Judith Williamson’s Decoding Advertisements: Ideology and Meaning in Advertising (1978) proposes a strategy for interpreting advertisements ideologically. Using semiotic theory, she argues that ads communicate in many ways beyond the strict, overt messages they offer. Many of these additional messages are, according to Williamson, messages that encourage consumers to accept the dominant ideologies of the power of corporations, the values of consumptions, and their tacit role as purchasers and consumers of products. Her analysis is geared toward an understanding of advertisements by “reading against the grain” in order to decode or uncover such deeper meanings.
11. Analyzing Advertisements
The remainder of this unit is devoted to the analysis of four TV commercials using the various analytic concepts discussed above. All four concern computers—two for Apple, and two for IBM. Two commercials date from the 1980s when personal computers were being introduced to the American public. Two are contemporary commercials advertising the same brands more than two decades later.
The two earlier commercials appeared at a time when IBM had overtaken most of its early competitors and only Apple remained a serious challenger. IBM, as category leader, focused on the benefits of using a computer for small businesses. By contrast, Apple promoted itself as an alternative to the commodity standardization of IBM.
The current commercials also reflect the competition between Apple and IBM. The Apple commercial makes the point that IBM computers are more susceptible to computer viruses than Apples. The IBM commercial focuses its strategy on helping companies identify their unique features in the competitive global marketplace.
12. Apple’s 1984
Apple Computer launched the Macintosh personal computer during the 1984 Super Bowl. Although the commercial in Figure 17 aired only once on national television during paid time,18 the media event that surrounded it provided Apple with many hours of free publicity. The central theme of the spot is Apple’s challenge to IBM’s domination of the computer market. Although IBM is not named directly, both critics and the public understood that the commercial tells the story of Apple’s struggle against IBM’s near monopolistic domination. Former Apple chairman John Sculley left little doubt about the reference to IBM when he quoted the commercial’s copywriter, Steve Hayden, as saying, “[The commercial’s] going to announce Macintosh as this big event that’s going to save the world from having to become inundated with all this boring stuff that IBM represents.”19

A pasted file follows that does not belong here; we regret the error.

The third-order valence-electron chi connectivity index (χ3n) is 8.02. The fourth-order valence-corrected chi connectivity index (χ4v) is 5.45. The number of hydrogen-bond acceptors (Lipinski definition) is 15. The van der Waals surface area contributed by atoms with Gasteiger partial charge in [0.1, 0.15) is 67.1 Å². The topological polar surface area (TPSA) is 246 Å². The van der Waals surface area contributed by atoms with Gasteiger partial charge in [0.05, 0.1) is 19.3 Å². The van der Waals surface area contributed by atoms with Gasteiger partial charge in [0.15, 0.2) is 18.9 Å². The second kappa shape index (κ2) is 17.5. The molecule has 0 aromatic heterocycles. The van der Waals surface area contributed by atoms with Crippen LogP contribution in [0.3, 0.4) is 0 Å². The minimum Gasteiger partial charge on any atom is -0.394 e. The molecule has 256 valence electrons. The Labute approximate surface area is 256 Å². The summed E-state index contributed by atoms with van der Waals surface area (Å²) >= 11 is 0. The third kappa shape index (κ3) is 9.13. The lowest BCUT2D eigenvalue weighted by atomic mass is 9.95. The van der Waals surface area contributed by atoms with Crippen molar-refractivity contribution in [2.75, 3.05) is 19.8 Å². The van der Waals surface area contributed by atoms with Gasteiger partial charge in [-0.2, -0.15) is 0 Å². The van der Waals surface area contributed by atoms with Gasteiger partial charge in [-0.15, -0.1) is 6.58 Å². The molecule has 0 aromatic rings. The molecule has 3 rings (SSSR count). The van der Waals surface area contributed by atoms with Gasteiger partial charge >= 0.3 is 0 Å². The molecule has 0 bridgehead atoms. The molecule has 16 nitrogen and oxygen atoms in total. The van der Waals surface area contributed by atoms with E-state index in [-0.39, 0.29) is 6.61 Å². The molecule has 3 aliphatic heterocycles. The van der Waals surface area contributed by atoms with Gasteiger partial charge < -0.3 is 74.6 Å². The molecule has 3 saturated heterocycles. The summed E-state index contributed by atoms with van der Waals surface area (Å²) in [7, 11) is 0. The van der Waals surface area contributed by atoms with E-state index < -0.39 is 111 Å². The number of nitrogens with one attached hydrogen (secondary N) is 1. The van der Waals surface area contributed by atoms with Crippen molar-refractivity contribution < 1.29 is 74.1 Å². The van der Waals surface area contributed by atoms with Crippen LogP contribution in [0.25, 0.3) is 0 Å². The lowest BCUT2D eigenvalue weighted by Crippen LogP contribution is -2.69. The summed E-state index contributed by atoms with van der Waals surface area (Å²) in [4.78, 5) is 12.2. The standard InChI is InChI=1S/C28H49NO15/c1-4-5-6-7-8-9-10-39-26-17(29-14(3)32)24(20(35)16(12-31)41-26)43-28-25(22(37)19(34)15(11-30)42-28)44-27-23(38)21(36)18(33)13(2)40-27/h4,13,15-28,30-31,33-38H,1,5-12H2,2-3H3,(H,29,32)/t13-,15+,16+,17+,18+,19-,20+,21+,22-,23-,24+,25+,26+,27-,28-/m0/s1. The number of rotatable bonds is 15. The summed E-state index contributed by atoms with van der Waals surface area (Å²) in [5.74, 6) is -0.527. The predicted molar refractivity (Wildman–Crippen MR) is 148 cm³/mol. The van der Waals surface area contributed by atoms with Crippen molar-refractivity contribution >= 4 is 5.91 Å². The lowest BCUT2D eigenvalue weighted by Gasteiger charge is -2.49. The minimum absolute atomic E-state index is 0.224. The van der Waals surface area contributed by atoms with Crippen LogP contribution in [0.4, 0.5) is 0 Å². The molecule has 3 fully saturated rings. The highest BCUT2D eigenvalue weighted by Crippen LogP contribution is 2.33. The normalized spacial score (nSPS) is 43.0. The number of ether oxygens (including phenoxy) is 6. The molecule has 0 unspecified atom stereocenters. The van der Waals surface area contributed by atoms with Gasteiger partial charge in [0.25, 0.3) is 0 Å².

The commercial opens on a great hall where sallow-faced workers march in endless lockstep. “The air is thick with smog, a bluish-grey haze overlaying everything, reminiscent of [director Ridley] Scott’s vision of the future Los Angeles in Blade Runner; the pallor and sickliness of the workers are accentuated.”20 A talking head on a giant TV screen intones in an authoritative electronic voice a litany about the value of controlled information:
My friends, each of you is a single cell in the great body of the State. And today, that great body has purged itself of parasites. We have triumphed over the unprincipled dissemination of facts. The thugs and wreckers have been cast out. And the poisonous weeds of disinformation have been consigned to the dustbin of history. Let each and every cell rejoice! For today we celebrate the first, glorious anniversary of the Information Purification Directive! We have created, for the first time in history, a garden of pure ideology, where each worker may bloom secure from the pests of contradictory and confusing truths. Our Unification of Thought is a more powerful weapon than any fleet or army on Earth! We are one people. With one will. One resolve. One cause. Our enemies shall talk themselves to death. And we bill bury them with their own confusion.—“Big Brother” in Apple’s 1984 commercial